Sony has a new lineup of digital music players that are slicing into the popularity of Apple Computer's iPod device in Japan.
Apple is still squashing Sony in Europe and North America, where the iPod has achieved a big selling point is the availability of iTunes, an easy-to-use music downloading service that has not yet been launched in Japan.
While Apple remains the top seller of hard drive players in Japan, there has been a decisive momentum swing in the Japanese market, with Sony securing the top position for memory-type players in both May and June, knocking Apple and its iPod shuffle device into second place.
Translating that success overseas will not be easy, but boosting sales in Japan is an important first step for Sony as it tries to reclaim the lead in the portable audio market it helped pioneer with the Walkman cassette player 26 years ago.
Launched worldwide in March and April, Sony's new lineup of music players includes several models equipped with flash memory chips able to store 256, 512 megabytes or 1 gigabyte of data, and two players with hard disk drives.
Of those, Sony's gains in the Japanese market have come primarily from one line of flash memory players that have won over consumers with a long-lasting battery -- it can play up to 50 hours on one charge -- and a stylish design.
Sony's players also feature a display to view what music is playing, while the iPod shuffle does not.
"Design is one of the main factors consumers now look at when buying a portable audio player. They have become like accessories, so having something that looks good is a must," said Shinichi Iwata, who oversees marketing of the Walkman in Japan.
However Sony's players are more expensive than the shuffle.
Sony has not issued official sales forecasts for the new flash memory players, but Iwata said demand in Japan had so far been double what the company initially expected.
Sales of the hard drive units have been less impressive, but that is not surprising as Sony's only players on the market are 20 and 30 gigabyte (GB) models, leaving it without a product to go head-to-head with Apple's hot-selling iPod mini device.
The Apple mini comes in a 4 GB or 6 GB model, holding 1,000 or 1,500 songs -- just about right for many consumers who don't feel the need to carry around their entire CD collection. Sony players, for example, can store more than 10,000 songs.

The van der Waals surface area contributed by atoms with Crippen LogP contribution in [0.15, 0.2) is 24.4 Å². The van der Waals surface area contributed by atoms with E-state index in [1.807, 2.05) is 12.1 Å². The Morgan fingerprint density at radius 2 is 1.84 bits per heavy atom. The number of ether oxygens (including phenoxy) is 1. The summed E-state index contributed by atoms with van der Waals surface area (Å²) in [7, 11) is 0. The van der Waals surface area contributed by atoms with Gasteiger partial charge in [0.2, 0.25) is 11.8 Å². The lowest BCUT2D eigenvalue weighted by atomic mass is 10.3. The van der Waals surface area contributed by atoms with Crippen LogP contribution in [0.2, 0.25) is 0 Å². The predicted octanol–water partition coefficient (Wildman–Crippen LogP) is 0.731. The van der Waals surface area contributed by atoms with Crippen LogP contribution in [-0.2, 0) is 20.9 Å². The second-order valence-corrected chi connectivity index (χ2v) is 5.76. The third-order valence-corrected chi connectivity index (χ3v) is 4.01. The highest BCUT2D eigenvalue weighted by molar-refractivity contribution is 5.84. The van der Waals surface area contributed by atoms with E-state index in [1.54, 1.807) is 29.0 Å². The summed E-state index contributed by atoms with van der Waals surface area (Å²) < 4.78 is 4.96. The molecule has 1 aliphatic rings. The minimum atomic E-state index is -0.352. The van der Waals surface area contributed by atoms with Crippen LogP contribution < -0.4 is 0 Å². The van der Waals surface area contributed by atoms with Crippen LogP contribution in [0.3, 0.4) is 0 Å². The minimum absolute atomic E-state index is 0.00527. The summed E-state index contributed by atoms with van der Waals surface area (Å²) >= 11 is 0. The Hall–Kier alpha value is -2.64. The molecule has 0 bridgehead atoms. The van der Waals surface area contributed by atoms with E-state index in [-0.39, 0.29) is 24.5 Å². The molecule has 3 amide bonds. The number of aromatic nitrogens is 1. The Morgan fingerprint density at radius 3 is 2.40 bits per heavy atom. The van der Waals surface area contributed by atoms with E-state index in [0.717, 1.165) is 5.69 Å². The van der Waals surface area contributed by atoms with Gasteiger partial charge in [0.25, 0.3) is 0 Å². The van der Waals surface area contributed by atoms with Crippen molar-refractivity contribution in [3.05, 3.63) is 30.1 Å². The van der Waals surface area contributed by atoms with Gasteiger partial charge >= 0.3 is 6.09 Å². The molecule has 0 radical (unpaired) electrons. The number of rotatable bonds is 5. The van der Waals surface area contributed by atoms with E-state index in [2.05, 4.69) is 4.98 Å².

Sony has made its new Walkmans compatible with the MP3 format, meaning consumers can now download and play back more common MP3 files. Some previous models had been compatible only with Sony's proprietary Atrac format, which hindered sales.
Despite the improvements, analysts say Sony's new Walkmans have not sold as well in Europe and North America and several hurdles remain to its success in those markets.
One is Apple's entrenched position. According to industry data, Apple holds 60 to 70 percent of the U.S. digital music player market and is also very strong in Europe.
Several low-cost Asian makers are also fighting for a piece of the market, which researcher In-Stat predicts will nearly quadruple to 104 million units a year by 2009.
Among the top players are Singapore's Creative Technology Ltd., South Korea's Reigncom Ltd's iRiver, and Rio, owned by D&M Holdings Inc.
Another challenge for Sony will be developing more appealing jukebox software and a download service that consumers perceive to be just as easy to navigate as iTunes. Sony has not had much success so far with its "Connect" online music store.
The job of coming up with a cohesive strategy to overtake Apple will fall on the Connect Company, a unit established by Sony late last year to bring together disparate software and hardware operations into one entity with common goals.
Sony's problems in the portable audio market have been widely blamed on infighting between music and hardware divisions over antipiracy issues and a general lack of focus. Both the PC and Walkman units put out their own hard drive players last year.